Lactation is good for both piglets and sows. Piglets are provided with passive immunity and their main source of nourishment by consuming colostrum and milk, respectively, and the reproductive systems of sows are given a chance to recover before being asked to resume their normal reproductive function.
The latter is provided by the sucking activity of the litter. There are nerves that run directly from the nipples to the areas of the brain that control the release of the gonadotropins, LH and FSH. When these nerves are stimulated by piglets nursing signals are transmitted directly to the brain and secretion of LH and FSH are kept at very low levels. During the early stages of lactation this is fine because follicular growth during this period of time is low and doesn’t require much LH or FSH. It also is good for what happens later because the brain needs to synthesize and store increased amounts of LH and FSH in order to support the very rapid period of follicular growth that occurs after weaning.
If this doesn’t happen, then delayed weaning-to-estrus intervals or even anestrus can occur. Consequently, establishment of this suckling-induced inhibition of LH and FSH secretion early in lactation is important for a normal weaning-to-estrus period and probably is one reason why there appears to be a positive correlation between the number of piglets that sows nurse at the beginning of lactation and their subsequent reproductive performance — hence, the common recommendation of “loading sows up with pigs,” especially first parity sows.
In a recent study, changes in the number of pigs nursing during each week of lactation were examined in relation to subsequent weaning-to-estrus intervals. On the farm from which these data were collected cross-fostering was done exclusively during the first 48 hours after farrowing unless there was a situation in which a sow died or stopped producing milk in which case piglets were fostered onto other sows as needed. As a result, most of the changes in number of pigs nursing were due to pigs dying for various reasons, i.e. — being mashed; low viability, etc. Results from this study are shown in Table 1 and clearly indicate that, on this particular farm, the reduction of piglets during the first week of lactation after cross-fostering had a profound effect on the subsequent estrous activity of sows after weaning. Those that had a normal weaning-to-estrus interval lost about three times fewer piglets during the week after cross-fostering and about 50% fewer piglets overall during lactation compared with their counterparts that had delayed estrous activity or failed to return to estrus after weaning.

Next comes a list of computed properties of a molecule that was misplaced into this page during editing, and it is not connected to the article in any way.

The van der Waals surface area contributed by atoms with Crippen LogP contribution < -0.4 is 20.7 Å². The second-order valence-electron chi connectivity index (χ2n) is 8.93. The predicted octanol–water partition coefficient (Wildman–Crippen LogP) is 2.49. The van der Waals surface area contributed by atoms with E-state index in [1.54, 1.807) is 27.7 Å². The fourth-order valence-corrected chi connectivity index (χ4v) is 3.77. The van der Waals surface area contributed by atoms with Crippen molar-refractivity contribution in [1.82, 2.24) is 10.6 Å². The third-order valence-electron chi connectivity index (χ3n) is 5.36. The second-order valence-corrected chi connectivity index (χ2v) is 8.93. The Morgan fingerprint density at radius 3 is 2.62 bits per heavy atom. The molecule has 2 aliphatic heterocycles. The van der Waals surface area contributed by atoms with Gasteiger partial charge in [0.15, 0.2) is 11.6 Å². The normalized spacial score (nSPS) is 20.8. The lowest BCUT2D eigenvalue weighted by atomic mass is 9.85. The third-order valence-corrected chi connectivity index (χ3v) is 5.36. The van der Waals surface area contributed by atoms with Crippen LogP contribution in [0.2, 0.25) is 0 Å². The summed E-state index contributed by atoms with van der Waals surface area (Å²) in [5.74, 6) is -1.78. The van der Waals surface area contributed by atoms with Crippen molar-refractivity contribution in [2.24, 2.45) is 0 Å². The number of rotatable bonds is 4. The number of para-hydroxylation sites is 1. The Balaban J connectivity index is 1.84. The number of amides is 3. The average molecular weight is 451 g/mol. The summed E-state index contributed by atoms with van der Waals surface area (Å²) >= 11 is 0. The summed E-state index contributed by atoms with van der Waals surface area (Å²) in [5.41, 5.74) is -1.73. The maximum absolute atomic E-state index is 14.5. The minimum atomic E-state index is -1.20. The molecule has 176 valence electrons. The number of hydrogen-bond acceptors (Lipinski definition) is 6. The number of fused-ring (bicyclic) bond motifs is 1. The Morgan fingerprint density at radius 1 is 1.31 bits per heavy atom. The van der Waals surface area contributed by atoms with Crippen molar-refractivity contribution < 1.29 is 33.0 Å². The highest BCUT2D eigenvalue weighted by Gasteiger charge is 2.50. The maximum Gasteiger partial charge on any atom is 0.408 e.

One way to think about this from a physiological perspective is to compare it with a “leaky faucet.” The suckling-induced inhibition of gonadotropins in the group of sows that had low piglet losses was most likely established quickly and remained intact. This allowed the brain to synthesize and store both LH and FSH very effectively so that there were adequate levels present after weaning to support the rapid period of follicular growth.
Consequently, this group returned to estrus quickly and efficiently after weaning. In contrast, in the group that experienced the high piglet losses, this didn’t happen as effectively or as efficiently since there was a reduction in suckling intensity. In other words, the suckling-induced inhibition was not as strong so it is possible that LH and FSH “leaked out” of the storage areas in the brain and adequate amounts were not present prior to weaning. As a result, it took longer for follicles to reach preovulatory size so both estrus and ovulation were delayed, if they occurred at all.
There are many things during lactation that can affect weaning-to-estrus intervals including feed intake, loss of body condition and season. However, if these things appear to be managed well in a herd and there still are problems, then it may be worth evaluating how many and when piglets die during lactation.